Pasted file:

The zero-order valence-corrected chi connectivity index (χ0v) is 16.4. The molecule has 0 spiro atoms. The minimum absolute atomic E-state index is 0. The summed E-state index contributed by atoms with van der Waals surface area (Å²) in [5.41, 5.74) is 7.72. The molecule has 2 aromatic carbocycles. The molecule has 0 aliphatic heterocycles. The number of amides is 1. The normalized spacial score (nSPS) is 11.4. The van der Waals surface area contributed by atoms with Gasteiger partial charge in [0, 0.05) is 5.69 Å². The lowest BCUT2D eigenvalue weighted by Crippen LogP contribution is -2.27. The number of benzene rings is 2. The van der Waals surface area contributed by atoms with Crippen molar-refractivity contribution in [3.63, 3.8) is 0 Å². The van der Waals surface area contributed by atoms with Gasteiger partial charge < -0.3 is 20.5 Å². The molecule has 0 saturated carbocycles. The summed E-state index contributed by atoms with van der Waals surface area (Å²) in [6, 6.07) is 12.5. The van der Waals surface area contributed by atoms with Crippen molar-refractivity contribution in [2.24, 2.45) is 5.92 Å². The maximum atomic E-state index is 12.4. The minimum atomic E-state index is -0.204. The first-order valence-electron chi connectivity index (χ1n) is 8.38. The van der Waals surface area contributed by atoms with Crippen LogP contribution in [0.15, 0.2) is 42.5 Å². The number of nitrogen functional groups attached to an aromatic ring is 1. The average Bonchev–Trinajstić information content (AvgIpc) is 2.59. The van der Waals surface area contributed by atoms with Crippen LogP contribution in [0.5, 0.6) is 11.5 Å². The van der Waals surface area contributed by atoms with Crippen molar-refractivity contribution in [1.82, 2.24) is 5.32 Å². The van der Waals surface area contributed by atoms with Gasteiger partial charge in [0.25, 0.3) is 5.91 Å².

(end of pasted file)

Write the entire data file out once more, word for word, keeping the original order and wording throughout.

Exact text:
The zero-order valence-corrected chi connectivity index (χ0v) is 16.4. The molecule has 0 spiro atoms. The minimum absolute atomic E-state index is 0. The summed E-state index contributed by atoms with van der Waals surface area (Å²) in [5.41, 5.74) is 7.72. The molecule has 2 aromatic carbocycles. The molecule has 0 aliphatic heterocycles. The number of amides is 1. The normalized spacial score (nSPS) is 11.4. The van der Waals surface area contributed by atoms with Gasteiger partial charge in [0, 0.05) is 5.69 Å². The lowest BCUT2D eigenvalue weighted by Crippen LogP contribution is -2.27. The number of benzene rings is 2. The van der Waals surface area contributed by atoms with Crippen molar-refractivity contribution in [3.63, 3.8) is 0 Å². The van der Waals surface area contributed by atoms with Gasteiger partial charge < -0.3 is 20.5 Å². The molecule has 0 saturated carbocycles. The summed E-state index contributed by atoms with van der Waals surface area (Å²) in [6, 6.07) is 12.5. The van der Waals surface area contributed by atoms with Crippen molar-refractivity contribution in [2.24, 2.45) is 5.92 Å². The maximum atomic E-state index is 12.4. The minimum atomic E-state index is -0.204. The first-order valence-electron chi connectivity index (χ1n) is 8.38. The van der Waals surface area contributed by atoms with Crippen LogP contribution in [0.15, 0.2) is 42.5 Å². The number of nitrogen functional groups attached to an aromatic ring is 1. The average Bonchev–Trinajstić information content (AvgIpc) is 2.59. The van der Waals surface area contributed by atoms with Crippen LogP contribution in [0.5, 0.6) is 11.5 Å². The van der Waals surface area contributed by atoms with Crippen molar-refractivity contribution in [1.82, 2.24) is 5.32 Å². The van der Waals surface area contributed by atoms with Gasteiger partial charge in [0.25, 0.3) is 5.91 Å².